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Greetings from Portsmouth, New Hampshire!

IAPP headquarters was quieter than usual this week as many staffers have been in London organizing and attending the Data Protection Intensive: UK 2019. All reports are that it was a rousing success and that something called “Brexit” came up once or twice.

This side of the pond, Facebook remained in the headlines as The New York Times reported that federal prosecutors have launched a criminal investigation into the company’s data-sharing agreements with more than 150 companies. The report follows last week’s announcement of CEO Mark Zuckerberg’s new “privacy-focused vision for social networking.”

Sen. Ed Markey, D-Mass., had a busy week. On Tuesday, he introduced a bill to update and amend the Children’s Online Privacy and Protection Act. The bill provides parents a service-specific “eraser button” for their children’s data and extends COPPA’s protections for children through age 15, from its current cutoff at age 13. Notably, this fills the gap that exists between COPPA’s protections and the California Consumer Privacy Act’s protections, which treat children age 16 and older as adults with regard to their ability to consent to the sale of their personal information.

Later that same day, Markey and Sen. Mike Lee, R-Utah, released a joint statement calling on the U.S. Department of Homeland Security to “pause” the planned implementation of facial-recognition technology at the 20 busiest airports in the country by 2021. The senators cited a statutory requirement for DHS “to submit a report to Congress detailing the viability of biometric technologies, including privacy implications and accuracy.” They called on the department to “pause their efforts until American travelers fully understand exactly who has access to their facial recognition data ... [and] how it will be safeguarded.”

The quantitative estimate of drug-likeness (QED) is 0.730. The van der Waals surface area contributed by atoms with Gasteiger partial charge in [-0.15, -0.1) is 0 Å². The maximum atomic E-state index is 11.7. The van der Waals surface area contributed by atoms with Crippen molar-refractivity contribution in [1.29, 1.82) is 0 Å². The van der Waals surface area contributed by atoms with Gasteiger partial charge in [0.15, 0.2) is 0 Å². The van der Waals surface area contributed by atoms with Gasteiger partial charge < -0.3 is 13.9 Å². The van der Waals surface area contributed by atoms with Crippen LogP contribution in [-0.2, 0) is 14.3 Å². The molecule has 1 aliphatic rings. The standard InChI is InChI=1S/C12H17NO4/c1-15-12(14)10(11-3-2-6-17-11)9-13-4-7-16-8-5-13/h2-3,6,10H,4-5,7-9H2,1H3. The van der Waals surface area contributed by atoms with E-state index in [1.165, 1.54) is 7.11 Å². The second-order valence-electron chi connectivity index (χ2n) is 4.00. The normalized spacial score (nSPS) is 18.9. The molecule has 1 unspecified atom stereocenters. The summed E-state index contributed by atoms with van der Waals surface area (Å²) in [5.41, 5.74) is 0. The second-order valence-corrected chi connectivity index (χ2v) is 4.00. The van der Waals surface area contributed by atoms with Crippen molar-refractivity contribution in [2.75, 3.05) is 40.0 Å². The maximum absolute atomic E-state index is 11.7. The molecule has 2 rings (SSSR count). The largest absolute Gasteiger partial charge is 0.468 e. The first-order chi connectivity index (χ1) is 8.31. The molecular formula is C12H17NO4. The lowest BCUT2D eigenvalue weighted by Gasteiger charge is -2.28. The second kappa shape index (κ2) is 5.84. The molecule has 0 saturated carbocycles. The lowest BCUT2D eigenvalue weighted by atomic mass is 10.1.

The IAPP’s Angelique Carson continued her exploits in Washington, covering the suddenly active privacy-relevant committee-hearings scene. This week she sat in on the U.S. Senate Committee on the Judiciary’s hearing, titled, “GDPR & CCPA: Opt-ins, Consumer Control, and the Impact on Competition and Innovation.” Senators were keen to understand the ins-and-outs (pun intended) of users’ consent to tracking their online activity. Panelist Will DeVries, senior privacy counsel for Google, answered questions about the role of tracking in Google’s business model and its “necess[ity]” for the functionality of its consumer products. Search engine DuckDuckGo’s CEO, Gabriel Weinberg, highlighted his company’s success as evidence that privacy can be a net win for businesses. Preemption, state privacy laws — including the CCPA — and an innovation-friendly environment were also topics of interest.

The hearing was a continuation of the increased focus privacy is receiving from policymakers at the federal and state level.


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